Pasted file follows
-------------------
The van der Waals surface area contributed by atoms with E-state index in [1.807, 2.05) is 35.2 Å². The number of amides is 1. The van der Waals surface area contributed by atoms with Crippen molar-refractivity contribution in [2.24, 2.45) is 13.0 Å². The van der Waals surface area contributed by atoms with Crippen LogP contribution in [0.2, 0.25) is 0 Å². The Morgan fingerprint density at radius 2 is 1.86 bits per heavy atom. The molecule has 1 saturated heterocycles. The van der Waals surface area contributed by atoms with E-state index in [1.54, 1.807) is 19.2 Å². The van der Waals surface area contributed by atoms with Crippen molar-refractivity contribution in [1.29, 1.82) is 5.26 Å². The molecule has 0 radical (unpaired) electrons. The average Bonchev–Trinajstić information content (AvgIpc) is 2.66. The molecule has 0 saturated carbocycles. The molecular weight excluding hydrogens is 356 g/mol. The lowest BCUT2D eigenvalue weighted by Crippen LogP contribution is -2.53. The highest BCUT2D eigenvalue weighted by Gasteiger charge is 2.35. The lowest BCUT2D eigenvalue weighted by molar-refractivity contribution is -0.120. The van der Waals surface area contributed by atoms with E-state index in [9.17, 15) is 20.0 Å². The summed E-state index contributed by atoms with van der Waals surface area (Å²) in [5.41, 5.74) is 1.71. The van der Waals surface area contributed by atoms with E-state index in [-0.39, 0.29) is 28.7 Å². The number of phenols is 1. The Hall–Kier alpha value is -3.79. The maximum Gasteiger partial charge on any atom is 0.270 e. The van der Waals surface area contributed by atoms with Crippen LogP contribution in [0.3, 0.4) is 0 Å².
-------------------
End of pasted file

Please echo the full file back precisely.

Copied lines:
The van der Waals surface area contributed by atoms with E-state index in [1.807, 2.05) is 35.2 Å². The number of amides is 1. The van der Waals surface area contributed by atoms with Crippen molar-refractivity contribution in [2.24, 2.45) is 13.0 Å². The van der Waals surface area contributed by atoms with Crippen LogP contribution in [0.2, 0.25) is 0 Å². The Morgan fingerprint density at radius 2 is 1.86 bits per heavy atom. The molecule has 1 saturated heterocycles. The van der Waals surface area contributed by atoms with E-state index in [1.54, 1.807) is 19.2 Å². The van der Waals surface area contributed by atoms with Crippen molar-refractivity contribution in [1.29, 1.82) is 5.26 Å². The molecule has 0 radical (unpaired) electrons. The average Bonchev–Trinajstić information content (AvgIpc) is 2.66. The molecule has 0 saturated carbocycles. The molecular weight excluding hydrogens is 356 g/mol. The lowest BCUT2D eigenvalue weighted by Crippen LogP contribution is -2.53. The highest BCUT2D eigenvalue weighted by Gasteiger charge is 2.35. The lowest BCUT2D eigenvalue weighted by molar-refractivity contribution is -0.120. The van der Waals surface area contributed by atoms with E-state index in [9.17, 15) is 20.0 Å². The summed E-state index contributed by atoms with van der Waals surface area (Å²) in [5.41, 5.74) is 1.71. The van der Waals surface area contributed by atoms with E-state index in [-0.39, 0.29) is 28.7 Å². The number of phenols is 1. The Hall–Kier alpha value is -3.79. The maximum Gasteiger partial charge on any atom is 0.270 e. The van der Waals surface area contributed by atoms with Crippen LogP contribution in [0.3, 0.4) is 0 Å².